Infra-red and CMOS++ are the two other divisions of IQE’s business. The former, which produces InSb and GaSb wafers, generated an annual revenue of £10.6 million and an adjusted operating profit of £2.2 million; and CMOS++, which involves the growth of III-Vs on silicon substrates, brought in yearly sales of £1.4 million, and made an adjusted operating loss of £1.6 million.
IQE’s share price has rocketed since autumn 2016.
The hike in IQE’s share price may have been spurred on by its increase in capital investment. This shot up between 2015 and 2016 from £10 million to £19.1 million. Investment in equipment increased by £7.1 million to address growth opportunities, principally in photonics, GaN and its rare-earth oxide technology.
Another possible factor behind the surge in IQE’s valuation is the tremendous level of activity associated with establishing a compound semiconductor cluster in Cardiff, where IQE has its headquarters. One of the company’s visions is to be at the epicentre of the world’s first compound semiconductor cluster, and recent progress towards that goal includes: a £75 million investment by Cardiff University to form the Institute of Compound Semiconductors; a £24 million joint investment by IQE and Cardiff University in the formation of the Compound Semiconductor Centre; a commitment by the UK government to £50 million of funding for a Compound Semiconductor Catapult in Cardiff, which will receive a further £100 million in funding from Innovate UK and Industry; and a £10 million investment by the EPSRC’s to create a Compound Semiconductor Manufacturing Hub.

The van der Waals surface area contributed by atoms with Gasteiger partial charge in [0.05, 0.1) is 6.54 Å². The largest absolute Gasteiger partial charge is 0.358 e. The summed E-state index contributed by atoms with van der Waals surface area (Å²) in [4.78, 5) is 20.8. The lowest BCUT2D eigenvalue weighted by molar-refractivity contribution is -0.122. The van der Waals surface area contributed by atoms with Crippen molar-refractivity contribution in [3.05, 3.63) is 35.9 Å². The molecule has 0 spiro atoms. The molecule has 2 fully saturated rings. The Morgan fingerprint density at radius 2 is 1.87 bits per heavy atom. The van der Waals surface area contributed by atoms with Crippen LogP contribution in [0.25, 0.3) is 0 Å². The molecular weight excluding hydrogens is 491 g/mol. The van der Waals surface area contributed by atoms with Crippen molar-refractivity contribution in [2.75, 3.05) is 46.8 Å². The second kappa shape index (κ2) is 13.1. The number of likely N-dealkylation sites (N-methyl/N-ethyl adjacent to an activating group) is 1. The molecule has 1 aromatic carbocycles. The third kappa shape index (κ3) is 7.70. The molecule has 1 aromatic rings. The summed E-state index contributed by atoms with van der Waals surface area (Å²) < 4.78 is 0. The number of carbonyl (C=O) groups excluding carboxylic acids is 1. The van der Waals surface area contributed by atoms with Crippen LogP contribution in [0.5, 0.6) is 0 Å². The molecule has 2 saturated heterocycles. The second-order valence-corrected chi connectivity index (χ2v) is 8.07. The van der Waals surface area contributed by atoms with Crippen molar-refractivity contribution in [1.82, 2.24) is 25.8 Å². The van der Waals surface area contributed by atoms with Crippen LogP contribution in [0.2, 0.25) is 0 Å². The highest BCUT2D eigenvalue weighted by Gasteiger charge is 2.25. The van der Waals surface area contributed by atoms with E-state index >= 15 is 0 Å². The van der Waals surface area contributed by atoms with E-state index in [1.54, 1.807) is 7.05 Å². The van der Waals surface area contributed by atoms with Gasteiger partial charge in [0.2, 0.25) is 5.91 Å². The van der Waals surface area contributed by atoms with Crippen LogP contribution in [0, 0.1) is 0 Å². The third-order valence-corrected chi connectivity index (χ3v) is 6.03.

Glancing at the financial results from AXT leads one to wonder whether it’s just the improvement in the earnings figures that has propelled the company’s share price from $2.57 in late 2016 to $6.75 a year on. Sales are up, but not much, with revenue for the first fiscal quarter 2017, ending 31 March, worth $20.6 million, compared to $18.7 million for the equivalent quarter of last year. However, it can be argued that the company’s bottom line is getting much better: profit hit $0.7 million in first quarter 2017, compared to $42,000 in the equivalent quarter of 2016.
One can argue that the share price is being spurred on by the ambitious plan for the company and the strength of its management. The firm has recently raised $32.3 million through a public offering of 5.3 million shares. Speaking during the first fiscal quarter earnings call, Chief Financial Officer Gary Fischer remarked: “We expect to use the proceeds for general purposes, which will of course include a relocation of the gallium arsenide product line as well as capital for the expansion of our operations to meet the requirements of exciting business opportunities across our portfolio and other things."
When unexpected difficulties arise at AXT, the company acts quickly and effectively. On 15 March, an electrical short-circuit fire broke out at the Beijing manufacturing facility, impacting the electrical power supply supporting 2-inch, 3-inch and 4-inch GaAs and germanium crystal growth. Making matters worse, the fire department accidentally damaged the critical wastewater pipe that services wafer processing.
Initially, AXT revised down its forecast for the first quarter 2017 to reflect the halt in production of certain products. However, it didn’t take long for the company to address this delay.